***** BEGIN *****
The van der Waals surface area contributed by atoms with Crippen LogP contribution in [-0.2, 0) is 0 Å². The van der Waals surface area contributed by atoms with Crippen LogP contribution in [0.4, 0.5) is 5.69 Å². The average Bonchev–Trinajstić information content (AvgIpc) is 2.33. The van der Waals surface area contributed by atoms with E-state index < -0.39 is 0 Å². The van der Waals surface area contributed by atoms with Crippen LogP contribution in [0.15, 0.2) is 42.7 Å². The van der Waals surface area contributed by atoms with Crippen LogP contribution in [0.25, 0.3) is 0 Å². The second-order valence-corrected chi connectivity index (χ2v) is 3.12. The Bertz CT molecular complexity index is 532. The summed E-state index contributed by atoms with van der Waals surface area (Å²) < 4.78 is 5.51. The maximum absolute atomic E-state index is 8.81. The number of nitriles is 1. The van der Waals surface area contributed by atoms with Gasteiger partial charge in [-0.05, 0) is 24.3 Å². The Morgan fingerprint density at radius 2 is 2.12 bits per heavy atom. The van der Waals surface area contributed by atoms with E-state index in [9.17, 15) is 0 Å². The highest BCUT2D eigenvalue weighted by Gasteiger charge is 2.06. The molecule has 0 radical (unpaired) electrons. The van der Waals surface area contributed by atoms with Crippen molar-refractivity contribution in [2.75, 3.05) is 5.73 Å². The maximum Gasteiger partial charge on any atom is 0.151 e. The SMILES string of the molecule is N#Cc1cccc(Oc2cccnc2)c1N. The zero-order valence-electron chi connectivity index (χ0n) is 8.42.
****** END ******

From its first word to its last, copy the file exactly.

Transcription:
The van der Waals surface area contributed by atoms with Crippen LogP contribution in [-0.2, 0) is 0 Å². The van der Waals surface area contributed by atoms with Crippen LogP contribution in [0.4, 0.5) is 5.69 Å². The average Bonchev–Trinajstić information content (AvgIpc) is 2.33. The van der Waals surface area contributed by atoms with E-state index < -0.39 is 0 Å². The van der Waals surface area contributed by atoms with Crippen LogP contribution in [0.15, 0.2) is 42.7 Å². The van der Waals surface area contributed by atoms with Crippen LogP contribution in [0.25, 0.3) is 0 Å². The second-order valence-corrected chi connectivity index (χ2v) is 3.12. The Bertz CT molecular complexity index is 532. The summed E-state index contributed by atoms with van der Waals surface area (Å²) < 4.78 is 5.51. The maximum absolute atomic E-state index is 8.81. The number of nitriles is 1. The van der Waals surface area contributed by atoms with Gasteiger partial charge in [-0.05, 0) is 24.3 Å². The Morgan fingerprint density at radius 2 is 2.12 bits per heavy atom. The van der Waals surface area contributed by atoms with E-state index in [9.17, 15) is 0 Å². The highest BCUT2D eigenvalue weighted by Gasteiger charge is 2.06. The molecule has 0 radical (unpaired) electrons. The van der Waals surface area contributed by atoms with Crippen molar-refractivity contribution in [2.75, 3.05) is 5.73 Å². The maximum Gasteiger partial charge on any atom is 0.151 e. The SMILES string of the molecule is N#Cc1cccc(Oc2cccnc2)c1N. The zero-order valence-electron chi connectivity index (χ0n) is 8.42.